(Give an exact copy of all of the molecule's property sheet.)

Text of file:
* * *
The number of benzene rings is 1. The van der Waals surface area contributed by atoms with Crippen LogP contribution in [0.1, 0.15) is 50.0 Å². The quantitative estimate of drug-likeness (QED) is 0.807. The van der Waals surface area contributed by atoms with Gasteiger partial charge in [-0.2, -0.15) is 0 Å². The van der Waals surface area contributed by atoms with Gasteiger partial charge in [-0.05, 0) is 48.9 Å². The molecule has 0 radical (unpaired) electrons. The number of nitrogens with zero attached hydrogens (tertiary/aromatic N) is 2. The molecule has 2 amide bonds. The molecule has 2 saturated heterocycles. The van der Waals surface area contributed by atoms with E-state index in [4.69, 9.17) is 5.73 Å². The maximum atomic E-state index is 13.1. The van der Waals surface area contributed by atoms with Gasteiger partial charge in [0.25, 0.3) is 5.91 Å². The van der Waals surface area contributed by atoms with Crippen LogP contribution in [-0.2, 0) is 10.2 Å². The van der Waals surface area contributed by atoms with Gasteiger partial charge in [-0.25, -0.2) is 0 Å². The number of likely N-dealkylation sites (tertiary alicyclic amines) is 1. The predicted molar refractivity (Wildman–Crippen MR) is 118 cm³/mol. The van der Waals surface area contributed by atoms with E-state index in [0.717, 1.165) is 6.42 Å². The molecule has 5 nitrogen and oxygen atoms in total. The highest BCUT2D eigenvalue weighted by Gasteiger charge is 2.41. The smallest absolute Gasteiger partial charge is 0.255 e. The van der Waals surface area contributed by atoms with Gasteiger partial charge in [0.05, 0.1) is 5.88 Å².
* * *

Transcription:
The number of benzene rings is 1. The van der Waals surface area contributed by atoms with Crippen LogP contribution in [0.1, 0.15) is 50.0 Å². The quantitative estimate of drug-likeness (QED) is 0.807. The van der Waals surface area contributed by atoms with Gasteiger partial charge in [-0.2, -0.15) is 0 Å². The van der Waals surface area contributed by atoms with Gasteiger partial charge in [-0.05, 0) is 48.9 Å². The molecule has 0 radical (unpaired) electrons. The number of nitrogens with zero attached hydrogens (tertiary/aromatic N) is 2. The molecule has 2 amide bonds. The molecule has 2 saturated heterocycles. The van der Waals surface area contributed by atoms with E-state index in [4.69, 9.17) is 5.73 Å². The maximum atomic E-state index is 13.1. The van der Waals surface area contributed by atoms with Gasteiger partial charge in [0.25, 0.3) is 5.91 Å². The van der Waals surface area contributed by atoms with Crippen LogP contribution in [-0.2, 0) is 10.2 Å². The van der Waals surface area contributed by atoms with Gasteiger partial charge in [-0.25, -0.2) is 0 Å². The number of likely N-dealkylation sites (tertiary alicyclic amines) is 1. The predicted molar refractivity (Wildman–Crippen MR) is 118 cm³/mol. The van der Waals surface area contributed by atoms with E-state index in [0.717, 1.165) is 6.42 Å². The molecule has 5 nitrogen and oxygen atoms in total. The highest BCUT2D eigenvalue weighted by Gasteiger charge is 2.41. The smallest absolute Gasteiger partial charge is 0.255 e. The van der Waals surface area contributed by atoms with Gasteiger partial charge in [0.05, 0.1) is 5.88 Å².